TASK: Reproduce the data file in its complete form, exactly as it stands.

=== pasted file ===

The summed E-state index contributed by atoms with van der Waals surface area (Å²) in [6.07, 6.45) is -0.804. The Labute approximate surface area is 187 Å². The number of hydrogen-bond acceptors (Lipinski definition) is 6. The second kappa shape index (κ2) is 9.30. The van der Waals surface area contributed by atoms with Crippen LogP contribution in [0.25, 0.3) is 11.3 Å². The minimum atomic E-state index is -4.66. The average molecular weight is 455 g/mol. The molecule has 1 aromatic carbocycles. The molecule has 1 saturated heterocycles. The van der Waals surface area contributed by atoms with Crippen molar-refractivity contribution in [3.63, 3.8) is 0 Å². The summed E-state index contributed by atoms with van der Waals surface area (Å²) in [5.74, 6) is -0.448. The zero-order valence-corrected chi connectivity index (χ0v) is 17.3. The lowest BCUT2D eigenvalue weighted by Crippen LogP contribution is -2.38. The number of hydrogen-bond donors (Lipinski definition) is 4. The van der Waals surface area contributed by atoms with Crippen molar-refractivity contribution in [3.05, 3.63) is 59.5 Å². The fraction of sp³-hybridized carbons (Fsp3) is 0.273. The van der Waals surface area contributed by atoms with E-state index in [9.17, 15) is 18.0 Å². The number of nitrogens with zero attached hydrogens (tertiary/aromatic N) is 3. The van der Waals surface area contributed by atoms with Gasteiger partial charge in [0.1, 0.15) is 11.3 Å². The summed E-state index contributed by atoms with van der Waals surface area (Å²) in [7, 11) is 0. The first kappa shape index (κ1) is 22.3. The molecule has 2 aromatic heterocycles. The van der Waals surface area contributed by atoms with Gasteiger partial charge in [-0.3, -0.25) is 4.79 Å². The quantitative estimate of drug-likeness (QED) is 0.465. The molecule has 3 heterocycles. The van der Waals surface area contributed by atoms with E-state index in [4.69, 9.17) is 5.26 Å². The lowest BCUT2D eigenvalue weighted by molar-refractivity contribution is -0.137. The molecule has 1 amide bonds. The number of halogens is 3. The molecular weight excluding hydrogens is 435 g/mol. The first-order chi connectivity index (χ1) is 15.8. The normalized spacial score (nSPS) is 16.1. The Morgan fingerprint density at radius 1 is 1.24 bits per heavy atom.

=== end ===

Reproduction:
The summed E-state index contributed by atoms with van der Waals surface area (Å²) in [6.07, 6.45) is -0.804. The Labute approximate surface area is 187 Å². The number of hydrogen-bond acceptors (Lipinski definition) is 6. The second kappa shape index (κ2) is 9.30. The van der Waals surface area contributed by atoms with Crippen LogP contribution in [0.25, 0.3) is 11.3 Å². The minimum atomic E-state index is -4.66. The average molecular weight is 455 g/mol. The molecule has 1 aromatic carbocycles. The molecule has 1 saturated heterocycles. The van der Waals surface area contributed by atoms with Crippen molar-refractivity contribution in [3.63, 3.8) is 0 Å². The summed E-state index contributed by atoms with van der Waals surface area (Å²) in [5.74, 6) is -0.448. The zero-order valence-corrected chi connectivity index (χ0v) is 17.3. The lowest BCUT2D eigenvalue weighted by Crippen LogP contribution is -2.38. The number of hydrogen-bond donors (Lipinski definition) is 4. The van der Waals surface area contributed by atoms with Crippen molar-refractivity contribution in [3.05, 3.63) is 59.5 Å². The fraction of sp³-hybridized carbons (Fsp3) is 0.273. The van der Waals surface area contributed by atoms with E-state index in [9.17, 15) is 18.0 Å². The number of nitrogens with zero attached hydrogens (tertiary/aromatic N) is 3. The van der Waals surface area contributed by atoms with Gasteiger partial charge in [0.1, 0.15) is 11.3 Å². The summed E-state index contributed by atoms with van der Waals surface area (Å²) in [7, 11) is 0. The first kappa shape index (κ1) is 22.3. The molecule has 2 aromatic heterocycles. The van der Waals surface area contributed by atoms with Gasteiger partial charge in [-0.3, -0.25) is 4.79 Å². The quantitative estimate of drug-likeness (QED) is 0.465. The molecule has 3 heterocycles. The van der Waals surface area contributed by atoms with E-state index in [4.69, 9.17) is 5.26 Å². The lowest BCUT2D eigenvalue weighted by molar-refractivity contribution is -0.137. The molecule has 1 amide bonds. The number of halogens is 3. The molecular weight excluding hydrogens is 435 g/mol. The first-order chi connectivity index (χ1) is 15.8. The normalized spacial score (nSPS) is 16.1. The Morgan fingerprint density at radius 1 is 1.24 bits per heavy atom.